Williams is no stranger to the wrestling book genre -- he helped write the recent Terry Funk and Bill Watts biographies. And like many of the other authors I present today, Williams doesn't feel the need to re-educate his audience, which I think is a good thing. Chances are good that if you're reading this book, you already have at least a vague notion of what ECW stood for.

Here's the thing: I've seen the WWE-authorized documentary. I've seen "Forever Hardcore". And of course, I've read tons on ECW, both during their actual days and in retrospect. There's not really a lot of "new" information that hasn't been reported yet.

This is not to say that Williams doesn't at least try to give you your money's worth. He interviews Tod Gordon, Shane Douglas and some of the other ECW principals (even "Hat Guy" gets some ink here). He also delves back into the ECW predecessor leagues in Philadelphia, which is unique. Yet none of it blew me away.

Perhaps this is my own personal issue, because the book is well-researched and flows nicely. But I just couldn't help thinking déjà vu as I went through this. Particularly towards the end, when ECW's aftermath is spread out over several largely unnecessary chapters.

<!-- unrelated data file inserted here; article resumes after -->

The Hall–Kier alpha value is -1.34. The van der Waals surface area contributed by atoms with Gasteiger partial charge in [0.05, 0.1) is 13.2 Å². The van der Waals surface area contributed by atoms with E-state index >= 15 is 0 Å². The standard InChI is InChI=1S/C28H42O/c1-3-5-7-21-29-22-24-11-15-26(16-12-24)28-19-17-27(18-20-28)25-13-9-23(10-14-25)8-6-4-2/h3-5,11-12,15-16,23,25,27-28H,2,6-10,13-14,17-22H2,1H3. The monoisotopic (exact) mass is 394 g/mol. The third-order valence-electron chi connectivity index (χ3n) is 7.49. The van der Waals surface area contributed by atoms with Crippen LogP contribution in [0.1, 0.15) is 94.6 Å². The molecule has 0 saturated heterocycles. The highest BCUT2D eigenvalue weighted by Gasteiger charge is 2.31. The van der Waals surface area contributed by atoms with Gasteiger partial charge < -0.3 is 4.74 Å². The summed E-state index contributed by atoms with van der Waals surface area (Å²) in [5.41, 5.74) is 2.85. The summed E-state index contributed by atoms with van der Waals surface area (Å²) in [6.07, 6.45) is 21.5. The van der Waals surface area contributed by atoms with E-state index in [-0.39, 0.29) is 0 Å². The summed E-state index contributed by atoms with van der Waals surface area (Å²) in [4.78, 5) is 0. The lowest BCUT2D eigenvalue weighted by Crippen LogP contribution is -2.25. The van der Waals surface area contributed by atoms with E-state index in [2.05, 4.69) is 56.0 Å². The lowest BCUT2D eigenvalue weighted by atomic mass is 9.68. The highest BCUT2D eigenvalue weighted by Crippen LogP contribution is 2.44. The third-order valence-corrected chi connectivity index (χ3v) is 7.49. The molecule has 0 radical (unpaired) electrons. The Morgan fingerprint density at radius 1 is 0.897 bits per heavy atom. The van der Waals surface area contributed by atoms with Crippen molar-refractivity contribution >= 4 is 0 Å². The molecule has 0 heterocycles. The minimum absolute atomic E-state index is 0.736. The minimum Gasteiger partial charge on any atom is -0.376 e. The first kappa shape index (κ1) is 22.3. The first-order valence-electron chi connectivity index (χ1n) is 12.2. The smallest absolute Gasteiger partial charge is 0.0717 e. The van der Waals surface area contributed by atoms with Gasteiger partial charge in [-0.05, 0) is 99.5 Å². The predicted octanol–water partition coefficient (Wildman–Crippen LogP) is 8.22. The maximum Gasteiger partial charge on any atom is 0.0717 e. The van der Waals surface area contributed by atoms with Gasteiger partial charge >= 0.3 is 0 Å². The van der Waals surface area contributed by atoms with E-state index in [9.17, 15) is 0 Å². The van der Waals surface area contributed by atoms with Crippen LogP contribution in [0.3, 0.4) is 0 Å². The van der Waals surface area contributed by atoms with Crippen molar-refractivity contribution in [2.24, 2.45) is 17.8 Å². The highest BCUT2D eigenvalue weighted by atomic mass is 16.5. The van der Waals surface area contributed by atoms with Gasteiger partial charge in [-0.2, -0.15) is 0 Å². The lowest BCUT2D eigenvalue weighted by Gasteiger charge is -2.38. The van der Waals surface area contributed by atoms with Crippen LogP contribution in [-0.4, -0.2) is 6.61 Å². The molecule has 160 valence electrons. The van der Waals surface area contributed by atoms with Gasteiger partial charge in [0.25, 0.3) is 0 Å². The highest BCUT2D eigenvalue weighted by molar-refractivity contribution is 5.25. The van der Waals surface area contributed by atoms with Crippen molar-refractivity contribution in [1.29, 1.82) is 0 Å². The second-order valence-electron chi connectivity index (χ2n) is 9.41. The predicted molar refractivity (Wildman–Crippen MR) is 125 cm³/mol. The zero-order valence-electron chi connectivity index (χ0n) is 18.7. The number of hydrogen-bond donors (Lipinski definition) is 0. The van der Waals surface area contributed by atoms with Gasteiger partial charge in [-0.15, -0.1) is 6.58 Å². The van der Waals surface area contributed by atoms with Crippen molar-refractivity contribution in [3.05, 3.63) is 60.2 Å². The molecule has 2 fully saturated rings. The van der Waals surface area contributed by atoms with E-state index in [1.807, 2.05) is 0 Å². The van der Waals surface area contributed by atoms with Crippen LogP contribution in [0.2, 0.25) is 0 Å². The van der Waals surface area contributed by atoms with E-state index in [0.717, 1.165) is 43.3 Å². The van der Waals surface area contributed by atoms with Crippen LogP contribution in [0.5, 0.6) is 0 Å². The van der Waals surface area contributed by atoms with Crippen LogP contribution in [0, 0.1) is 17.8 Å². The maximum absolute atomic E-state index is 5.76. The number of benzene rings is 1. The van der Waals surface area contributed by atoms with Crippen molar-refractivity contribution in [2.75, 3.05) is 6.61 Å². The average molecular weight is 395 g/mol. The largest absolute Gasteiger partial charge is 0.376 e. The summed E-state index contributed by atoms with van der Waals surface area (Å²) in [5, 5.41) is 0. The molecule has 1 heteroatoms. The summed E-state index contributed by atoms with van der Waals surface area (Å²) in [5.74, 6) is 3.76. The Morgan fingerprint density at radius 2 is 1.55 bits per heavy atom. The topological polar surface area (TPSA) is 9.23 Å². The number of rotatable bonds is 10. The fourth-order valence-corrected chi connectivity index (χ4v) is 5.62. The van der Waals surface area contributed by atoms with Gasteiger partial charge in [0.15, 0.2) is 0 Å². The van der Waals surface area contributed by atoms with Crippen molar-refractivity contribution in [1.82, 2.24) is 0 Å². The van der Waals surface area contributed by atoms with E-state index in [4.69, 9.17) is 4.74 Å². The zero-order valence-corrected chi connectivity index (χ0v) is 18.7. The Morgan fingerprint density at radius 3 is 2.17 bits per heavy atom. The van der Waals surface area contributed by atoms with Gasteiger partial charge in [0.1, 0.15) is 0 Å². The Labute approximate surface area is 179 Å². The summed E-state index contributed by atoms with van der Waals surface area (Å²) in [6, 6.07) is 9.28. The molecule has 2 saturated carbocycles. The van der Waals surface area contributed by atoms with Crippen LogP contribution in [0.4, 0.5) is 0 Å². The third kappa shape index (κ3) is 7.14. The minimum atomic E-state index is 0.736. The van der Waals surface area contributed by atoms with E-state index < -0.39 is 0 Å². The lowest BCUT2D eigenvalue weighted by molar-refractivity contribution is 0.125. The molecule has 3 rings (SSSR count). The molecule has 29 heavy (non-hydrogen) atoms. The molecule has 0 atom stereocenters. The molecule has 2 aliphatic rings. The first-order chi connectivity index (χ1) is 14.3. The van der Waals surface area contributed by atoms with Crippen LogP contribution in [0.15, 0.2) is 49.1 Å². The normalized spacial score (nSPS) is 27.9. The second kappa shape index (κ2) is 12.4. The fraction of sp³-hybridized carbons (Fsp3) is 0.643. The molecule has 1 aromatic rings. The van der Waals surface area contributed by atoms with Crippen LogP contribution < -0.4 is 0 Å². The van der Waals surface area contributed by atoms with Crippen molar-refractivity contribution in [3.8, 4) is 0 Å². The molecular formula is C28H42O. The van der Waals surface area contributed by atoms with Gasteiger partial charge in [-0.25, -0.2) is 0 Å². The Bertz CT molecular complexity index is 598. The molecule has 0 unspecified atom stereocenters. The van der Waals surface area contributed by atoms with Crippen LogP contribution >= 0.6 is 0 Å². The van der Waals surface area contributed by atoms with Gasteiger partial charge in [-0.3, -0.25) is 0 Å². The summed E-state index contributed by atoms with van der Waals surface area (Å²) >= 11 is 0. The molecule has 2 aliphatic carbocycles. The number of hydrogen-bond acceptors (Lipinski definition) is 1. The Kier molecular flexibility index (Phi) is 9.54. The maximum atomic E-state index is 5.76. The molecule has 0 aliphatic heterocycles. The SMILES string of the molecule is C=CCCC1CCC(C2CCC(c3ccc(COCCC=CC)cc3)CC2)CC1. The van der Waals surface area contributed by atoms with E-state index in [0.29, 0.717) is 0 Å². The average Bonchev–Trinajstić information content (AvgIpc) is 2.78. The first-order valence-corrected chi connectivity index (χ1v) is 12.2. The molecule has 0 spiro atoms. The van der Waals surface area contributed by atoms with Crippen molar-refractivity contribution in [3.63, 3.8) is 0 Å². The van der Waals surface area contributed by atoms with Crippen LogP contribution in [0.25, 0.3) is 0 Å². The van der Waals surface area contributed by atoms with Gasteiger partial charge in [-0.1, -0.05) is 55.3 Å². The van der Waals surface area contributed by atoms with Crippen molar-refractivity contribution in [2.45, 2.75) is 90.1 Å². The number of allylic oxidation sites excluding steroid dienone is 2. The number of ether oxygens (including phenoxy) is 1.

Rating: Transitional Champion. Granted, the "Death of WCW" folks had a larger wealth of material to draw from, but I can't help but think that their version of a time capsule was superior to this version of a time capsule. Not to say you should avoid this one, I just wouldn't make it the first book on my list.

Sex, Lies and Headlocks: The Real Story of Vince McMahon and the World Wrestling Federation


Authors: Shaun Assael and Mike Mooneyham
Pages: 272
Synopsis: The story of a young Vince McMahon taking over his father's wrestling company and then… well, you know how that turned out.

One of my absolute favorite books about the entertainment industry (non-wrestling division) is "The Late Shift" by Bill Carter. It's about how David Letterman lobbied for Johnny Carson's job and the decisions he had to make when he lost the role to Jay Leno. The similarities between "Late Shift" and "Sex, Lies and Headlocks" are incredible.

Assael, a writer for ESPN, and Mooneyham, a longtime newspaper wrestling columnist, have compiled arguably the most complete biography of Vince McMahon out there. And the authors talk to a variety of wrestling personalities to get the non-WWE version of history.

What I find fascinating is the level of description here. You can visualize, for example, Stu Hart, from the way the authors describe his "stoop and butcher's handshake", or the awkward early meetings between Vince McMahon Sr. and his estranged son. The only wrestling book that even comes close to this level of detail is probably the Stampede Wrestling biography "Pain and Passion", which I reviewed last time. Reading this, you can really envision a lot of the conversations, negotiations and battles that took place.